We speculate that NO and its products may be of particular importance in animals that have evolved to survive prolonged lack of O2 and subsequent reoxygenation. In contrast to mammals, where particularly the heart and brain are extremely sensitive to even brief periods of anoxia, freshwater turtles, including Trachemys scripta, survive weeks of anoxia during winter when submerged under ice-covered ponds or several hours at room temperature (Ultsch and Jackson, 1982; Herbert and Jackson, 1985). This is achieved by a core of adaptations: (1) strong metabolic depression (whereby a reduced anaerobic energy supply is at balance with a reduced energy demand), (2) reorganization of blood flow to the most vital organs, (3) utilization of the shell calcium carbonate to buffer metabolic acidosis and high lactate levels, and (4) constitutively high levels of antioxidants, including thiols, that act as a redox buffer against reactive oxygen species generated at reoxygenation (Jackson, 2000; Hermes-Lima and Zenteno-Savín, 2002; Nilsson and Lutz, 2004; Bickler and Buck, 2007; Overgaard et al., 2007; Jackson and Ultsch, 2010). However, the molecular mechanisms underlying these extreme adaptive responses to low O2 remain to be fully understood.

To better understand whether NO-related metabolites may contribute to the extreme anoxia-tolerance of Trachemys scripta, we measured the concentration of the major NO metabolites in the venous and arterial blood of turtles during normoxia, anoxia and reoxygenation, while monitoring O2 content, pH, heart rate and arterial and venous blood pressures. We also determined the content of red blood cell thiols and the enzymatic activity of deoxy-Hb as a nitrite reductase. In analogy with seminal studies showing the contribution of blood S-nitrosothiols (Stamler et al., 1997) and nitrite (Cosby et al., 2003) in the oxygenation-linked regulation of blood flow, we focused on blood as a source of NO bioactivity during the extreme O2 lack experienced by anoxic turtles.

MATERIALS AND METHODS

Red-eared sliders Trachemys scripta (Gray) with a body mass of 351±32 g (mean ± s.d.) were obtained from Lemberger (Oshkosh, WI, USA) and sent by air-freight to Aarhus University (Denmark), where they were held for several months before experimentation. Animals were kept at 21°C in large aquaria with free access to dry platforms under infrared lamps for thermoregulation. Turtles were fed fish and mussels. Food was withheld for at least three days before experimentation. Procedures were in accordance with the laws of animal care and experimentation in Denmark and were approved by the Animal Experimentation Board, Danish Ministry of Justice.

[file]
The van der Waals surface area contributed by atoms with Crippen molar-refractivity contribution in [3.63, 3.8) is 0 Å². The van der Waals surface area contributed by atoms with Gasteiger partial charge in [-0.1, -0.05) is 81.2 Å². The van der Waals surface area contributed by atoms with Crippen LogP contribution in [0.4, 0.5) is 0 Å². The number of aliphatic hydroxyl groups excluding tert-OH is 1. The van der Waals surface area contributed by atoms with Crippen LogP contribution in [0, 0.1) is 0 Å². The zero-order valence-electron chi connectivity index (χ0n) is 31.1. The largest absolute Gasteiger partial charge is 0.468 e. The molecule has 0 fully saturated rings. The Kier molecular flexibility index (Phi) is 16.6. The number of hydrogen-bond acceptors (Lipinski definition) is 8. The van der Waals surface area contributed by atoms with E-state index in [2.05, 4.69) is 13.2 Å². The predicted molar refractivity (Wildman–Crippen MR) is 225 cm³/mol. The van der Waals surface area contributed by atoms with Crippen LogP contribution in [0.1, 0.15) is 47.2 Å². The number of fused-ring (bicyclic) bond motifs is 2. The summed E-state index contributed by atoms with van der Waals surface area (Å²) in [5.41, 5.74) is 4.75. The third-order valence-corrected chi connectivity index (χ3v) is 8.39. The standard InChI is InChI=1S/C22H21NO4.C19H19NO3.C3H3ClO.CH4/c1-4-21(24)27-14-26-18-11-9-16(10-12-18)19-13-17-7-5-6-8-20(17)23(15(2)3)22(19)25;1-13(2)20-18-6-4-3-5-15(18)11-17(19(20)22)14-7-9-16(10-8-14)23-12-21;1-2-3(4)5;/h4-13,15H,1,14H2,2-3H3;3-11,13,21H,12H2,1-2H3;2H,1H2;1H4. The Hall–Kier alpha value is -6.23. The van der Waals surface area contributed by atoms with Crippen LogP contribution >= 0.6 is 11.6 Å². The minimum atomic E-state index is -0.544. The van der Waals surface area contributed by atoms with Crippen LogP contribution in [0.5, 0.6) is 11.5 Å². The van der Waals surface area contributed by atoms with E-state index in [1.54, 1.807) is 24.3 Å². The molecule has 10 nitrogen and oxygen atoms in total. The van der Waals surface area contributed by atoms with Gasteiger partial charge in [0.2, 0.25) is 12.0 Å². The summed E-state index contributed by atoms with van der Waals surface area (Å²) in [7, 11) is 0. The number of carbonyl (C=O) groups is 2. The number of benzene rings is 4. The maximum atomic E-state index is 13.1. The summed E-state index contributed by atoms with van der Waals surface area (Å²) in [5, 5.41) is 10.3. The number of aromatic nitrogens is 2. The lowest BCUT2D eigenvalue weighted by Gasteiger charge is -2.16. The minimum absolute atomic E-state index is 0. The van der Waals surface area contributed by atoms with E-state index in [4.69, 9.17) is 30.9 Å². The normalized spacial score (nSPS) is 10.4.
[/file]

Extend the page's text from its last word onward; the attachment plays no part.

Surgical procedures

Animals were anaesthetized by an injection of 0.15 mg kg–1 propofol injected into the supravertebral sinus. If the surgery lasted more than 40 min, the turtles were intubated with soft rubber tubing for artificial ventilation with 1–4% isoflurane in air using an HI 665 Harvard Apparatus Respirator (Cambridge, MA, USA). An approximately 4×4 cm portion of the plastron was excised using a bone saw, allowing for occlusive cannulation (PE-50 containing saline, 100 i.u. ml–1 heparin) of the jugular vein and the carotid artery. The venous catheter was guided into the sinus venous of the heart allowing for sampling of mixed venous blood and measurements of central venous pressure. The excised plastron was placed in its original position using surgical tape and fast-drying epoxy resin.

After surgery, turtles were ventilated with room air until they resumed spontaneous ventilation and were allowed to recover at 21°C with free access to air for at least 24 h in individual boxes (40×30×30 cm), kept in climate chambers to minimize disturbance. The turtles were kept in the same boxes during and following experimentation.

Experimental protocol